For many who self-harm, they have found the long-term healing they long for through working with a therapist who can help them identify and heal wounds as well as learn new coping mechanisms for handling difficult emotions that arise.

If you are self-harming and are ready for a long-term solution to the pain you feel, know that Thriveworks Marietta has helped many clients find a new way.

Various Types of Self-Injury

When the topic of self-injury arises, people generally assume that means cutting. While cutting is likely the most recognized form, there are many ways a person can participate in self-injury. Often, people choose several different forms of self-injury to express their psychological pain in physical form.
When people self-injure, they may…

  1. Burn themselves—employ matches, heat, ropes, cigarettes, or more in the injury.
  2. Punch, hit, bite, pinch themselves.
  3. Brand, carve, or tattoo—represent the psychological pain with a word, symbol, or picture.
  4. Lacerate themselves—slashing, scratching, stabbing, cutting, piercing their body.
  5. Undermine another wound’s healing process—picking stitches, scabs, et cetera.
  6. Grabbing their hair—painfully plucking a substantial amount of hair.

Some people regularly injure themselves, almost as a ritual or routine of their daily or weekly schedule. Others self-harm during stressful seasons or when difficult emotions are triggered.

Risk Factors for Cutting

While anyone from any circumstances can turn to self-injury as a coping mechanism, certain factors increase an individual’s risk for doing so. The following are risk factors that are often common denominators for self-harming behavior.

  • Mental Illness: Harming oneself is not an independent mental health diagnosis, but it can occur alongside of many diagnoses. Particularly, people who wrestle with depression, a conduct disorder, an autism spectrum disorder, bipolar disorder, phobias, borderline personality disorder, or schizophrenia may also self-injure.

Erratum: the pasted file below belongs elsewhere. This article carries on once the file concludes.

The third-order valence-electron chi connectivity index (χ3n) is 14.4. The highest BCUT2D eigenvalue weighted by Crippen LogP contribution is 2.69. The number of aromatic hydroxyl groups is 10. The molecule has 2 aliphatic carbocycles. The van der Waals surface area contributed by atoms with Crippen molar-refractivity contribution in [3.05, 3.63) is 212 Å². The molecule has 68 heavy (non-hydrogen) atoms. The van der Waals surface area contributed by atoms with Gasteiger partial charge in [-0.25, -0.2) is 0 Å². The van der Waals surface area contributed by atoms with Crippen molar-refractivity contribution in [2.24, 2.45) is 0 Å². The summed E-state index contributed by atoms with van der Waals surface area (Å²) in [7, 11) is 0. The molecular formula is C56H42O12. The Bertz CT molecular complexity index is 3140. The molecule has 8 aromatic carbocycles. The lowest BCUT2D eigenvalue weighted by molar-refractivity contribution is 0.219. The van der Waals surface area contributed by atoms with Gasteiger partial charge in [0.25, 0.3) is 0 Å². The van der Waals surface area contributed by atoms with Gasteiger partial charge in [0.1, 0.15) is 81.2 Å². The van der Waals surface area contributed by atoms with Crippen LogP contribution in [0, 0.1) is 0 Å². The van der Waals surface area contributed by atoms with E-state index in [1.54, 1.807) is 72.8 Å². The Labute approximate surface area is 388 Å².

• Emotional Pain: People who self-harm often have faced unspeakable circumstances such as child maltreatment and neglect, abusive relationships, unemployment, bereavement, poverty, and more. The emotional pain that these trigger may increase an individual’s risk for cutting.
  • Drug or Alcohol Use/abuse: One study tracked self-injury cases at a hospital in Norther Ireland, and it found that in over 60 percent of these cases, alcohol contributed. Many people use drugs or alcohol while they harm themselves.

Another Way: Learning Different Coping Mechanisms

There is a cliché that says, “when people know better, they do better.” For many people, cutting is what they know, and for many people, they are willing to learn another way. Challenging emotions and traumatic experiences can be processed in a way that gives people hope and healing. If you are ready to try something new, these are a few coping mechanisms—a place to start learning a different way:

  • Call a friend. Make a list of people you can call or text on a regular basis. Let them know more and more about your experiences and feelings are you feel comfortable. Even connecting with a loved one briefly can help people feel better.
  • Think about your physical and emotional safety. It is okay to protect yourself. When possible, avoid situations, people, or media that may put you on edge.